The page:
City needs to make more cuts
The La Grande City Council is faced with a tough predicament in dealing
with the projected budget shortfall the city will face this year and in
coming years. A long-term budget solution committee came up with some
recommendations and the city council agreed to some of them. But the
fact is that reducing the projected deficits will not be easy.
The committee recommended, and the council agreed, to see if voters are willing to annex the north part of the city to garner more tax revenue, though the estimates really don’t amount to much. Formation of a park district to offset city park and recreation expenses is another strategy the council chose. The council rejected a proposal to increase franchise fees. Both the proposed annexation and formation of a park district are longshots, at best.
Annexing that part of the city in the urban growth boundary beyond the city limits sounds, at first glance, like a simple solution to at least part of the revenue shortfall. But even if the residents in north La Grande
wouldn’t mind trading the higher sewer and water fees they pay for higher city taxes and improved services, it’s not likely that the mindset of the region has changed much in the past 10 years — the last time the city tried annexation.
Formation of a park district might have a better chance, but trying to pass any new taxes these days is difficult. Voters would have to approve the formation of a district and establishment of a tax base. Park districts make sense in a lot of areas, but convincing city voters that a district could better serve city residents than the current structure would be challenge. The fact that the cost of a district wouldn’t be offset by a decrease in city taxes would be the biggest hurdle to overcome. The city’s best hope would be that the park and recreation programs, including Veterans Memorial Pool, have a wide enough appeal that a majority of people in the outlying areas would be supportive.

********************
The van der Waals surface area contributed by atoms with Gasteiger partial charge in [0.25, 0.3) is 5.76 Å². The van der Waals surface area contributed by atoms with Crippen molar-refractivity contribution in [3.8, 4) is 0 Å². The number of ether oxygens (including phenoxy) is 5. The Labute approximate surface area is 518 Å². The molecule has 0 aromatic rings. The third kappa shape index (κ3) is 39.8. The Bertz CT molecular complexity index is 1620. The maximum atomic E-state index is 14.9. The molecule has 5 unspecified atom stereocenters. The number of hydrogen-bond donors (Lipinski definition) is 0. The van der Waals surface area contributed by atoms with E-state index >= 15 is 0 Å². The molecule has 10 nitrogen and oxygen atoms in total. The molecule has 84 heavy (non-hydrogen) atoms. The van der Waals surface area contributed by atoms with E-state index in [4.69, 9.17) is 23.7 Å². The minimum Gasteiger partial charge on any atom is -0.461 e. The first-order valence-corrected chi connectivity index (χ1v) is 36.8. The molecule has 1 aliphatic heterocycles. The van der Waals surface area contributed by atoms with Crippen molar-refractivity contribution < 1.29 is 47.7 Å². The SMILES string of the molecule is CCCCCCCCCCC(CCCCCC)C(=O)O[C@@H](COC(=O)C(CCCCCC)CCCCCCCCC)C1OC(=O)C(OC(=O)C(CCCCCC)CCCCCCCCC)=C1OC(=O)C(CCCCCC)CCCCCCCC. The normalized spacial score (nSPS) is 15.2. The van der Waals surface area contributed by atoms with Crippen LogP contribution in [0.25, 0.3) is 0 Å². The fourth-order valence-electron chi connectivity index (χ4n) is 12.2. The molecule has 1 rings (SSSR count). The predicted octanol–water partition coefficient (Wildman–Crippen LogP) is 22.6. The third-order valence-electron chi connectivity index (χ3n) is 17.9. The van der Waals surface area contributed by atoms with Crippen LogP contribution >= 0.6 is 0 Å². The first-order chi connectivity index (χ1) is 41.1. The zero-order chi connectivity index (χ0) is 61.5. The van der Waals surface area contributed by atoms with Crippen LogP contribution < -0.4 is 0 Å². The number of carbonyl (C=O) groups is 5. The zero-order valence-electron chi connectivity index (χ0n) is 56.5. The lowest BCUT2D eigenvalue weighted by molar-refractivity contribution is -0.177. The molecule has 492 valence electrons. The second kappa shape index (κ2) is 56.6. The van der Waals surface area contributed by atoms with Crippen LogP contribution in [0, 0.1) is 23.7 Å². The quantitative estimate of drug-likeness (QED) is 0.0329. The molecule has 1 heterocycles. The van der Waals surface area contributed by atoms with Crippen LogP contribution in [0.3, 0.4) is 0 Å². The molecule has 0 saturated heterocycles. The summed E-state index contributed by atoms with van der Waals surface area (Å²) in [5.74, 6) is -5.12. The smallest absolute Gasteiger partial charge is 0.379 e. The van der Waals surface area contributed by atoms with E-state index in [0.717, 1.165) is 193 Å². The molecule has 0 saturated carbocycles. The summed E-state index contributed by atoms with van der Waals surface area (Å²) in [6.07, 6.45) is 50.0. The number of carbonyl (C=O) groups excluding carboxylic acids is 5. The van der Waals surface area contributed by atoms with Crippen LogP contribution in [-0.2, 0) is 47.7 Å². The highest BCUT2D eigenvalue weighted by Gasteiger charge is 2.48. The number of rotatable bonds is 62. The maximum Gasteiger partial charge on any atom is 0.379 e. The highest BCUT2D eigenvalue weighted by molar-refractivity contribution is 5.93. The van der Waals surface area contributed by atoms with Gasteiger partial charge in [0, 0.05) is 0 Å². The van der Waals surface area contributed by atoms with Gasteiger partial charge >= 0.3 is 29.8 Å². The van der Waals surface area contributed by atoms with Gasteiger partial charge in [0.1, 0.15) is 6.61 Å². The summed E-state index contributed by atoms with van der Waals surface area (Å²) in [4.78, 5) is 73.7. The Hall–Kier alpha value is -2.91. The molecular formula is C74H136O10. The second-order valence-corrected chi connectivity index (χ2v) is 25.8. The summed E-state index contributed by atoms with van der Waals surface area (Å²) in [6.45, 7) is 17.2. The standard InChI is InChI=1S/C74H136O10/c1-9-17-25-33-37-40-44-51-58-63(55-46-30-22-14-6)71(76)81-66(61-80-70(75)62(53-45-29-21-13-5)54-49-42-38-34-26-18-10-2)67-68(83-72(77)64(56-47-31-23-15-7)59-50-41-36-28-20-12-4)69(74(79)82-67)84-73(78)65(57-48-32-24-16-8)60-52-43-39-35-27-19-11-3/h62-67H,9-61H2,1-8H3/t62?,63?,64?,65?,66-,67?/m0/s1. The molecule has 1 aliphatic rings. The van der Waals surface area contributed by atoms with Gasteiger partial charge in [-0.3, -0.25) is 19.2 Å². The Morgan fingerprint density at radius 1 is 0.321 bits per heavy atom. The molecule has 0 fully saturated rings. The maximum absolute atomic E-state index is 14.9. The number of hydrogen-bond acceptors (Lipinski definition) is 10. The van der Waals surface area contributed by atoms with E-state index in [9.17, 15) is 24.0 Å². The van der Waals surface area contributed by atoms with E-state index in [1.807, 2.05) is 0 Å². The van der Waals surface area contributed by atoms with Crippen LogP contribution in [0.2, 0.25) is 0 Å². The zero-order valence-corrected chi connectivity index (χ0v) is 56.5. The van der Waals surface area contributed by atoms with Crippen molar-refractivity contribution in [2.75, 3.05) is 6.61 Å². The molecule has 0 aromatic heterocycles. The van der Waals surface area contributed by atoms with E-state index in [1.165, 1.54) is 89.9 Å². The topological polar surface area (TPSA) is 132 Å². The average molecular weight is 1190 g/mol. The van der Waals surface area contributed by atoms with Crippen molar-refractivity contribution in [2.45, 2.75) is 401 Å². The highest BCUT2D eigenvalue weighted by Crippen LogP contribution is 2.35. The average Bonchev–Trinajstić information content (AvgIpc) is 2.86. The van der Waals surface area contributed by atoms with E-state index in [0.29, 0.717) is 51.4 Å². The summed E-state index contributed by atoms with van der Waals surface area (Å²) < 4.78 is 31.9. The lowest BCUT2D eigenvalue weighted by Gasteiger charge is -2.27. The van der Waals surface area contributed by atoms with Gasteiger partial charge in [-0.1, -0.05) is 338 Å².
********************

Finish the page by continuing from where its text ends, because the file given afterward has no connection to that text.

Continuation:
None of the potential solutions will be easy fixes. To meet the projected shortfalls, the city is going to have to reduce its expenses. To get the biggest bang for the buck, city leaders will need to go back to employees and seek some level of contract concessions. Call it shared sacrifice. It’s the same kind of solution that enabled many private companies to weather the Great Recession we’ve been mired in for nearly three years. It’s the only potential solution that carries with it the possibility of substantially reducing costs.
The council is going to have to look at all options. Employee concessions, a.k.a. shared sacrifices, would be preferable to laying off employees and cutting whole programs. Hopefully both sides will be able to come to terms that make the best sense for the city with the least impact on employees. The city is going to need to show taxpayers that it is willing to make more cuts.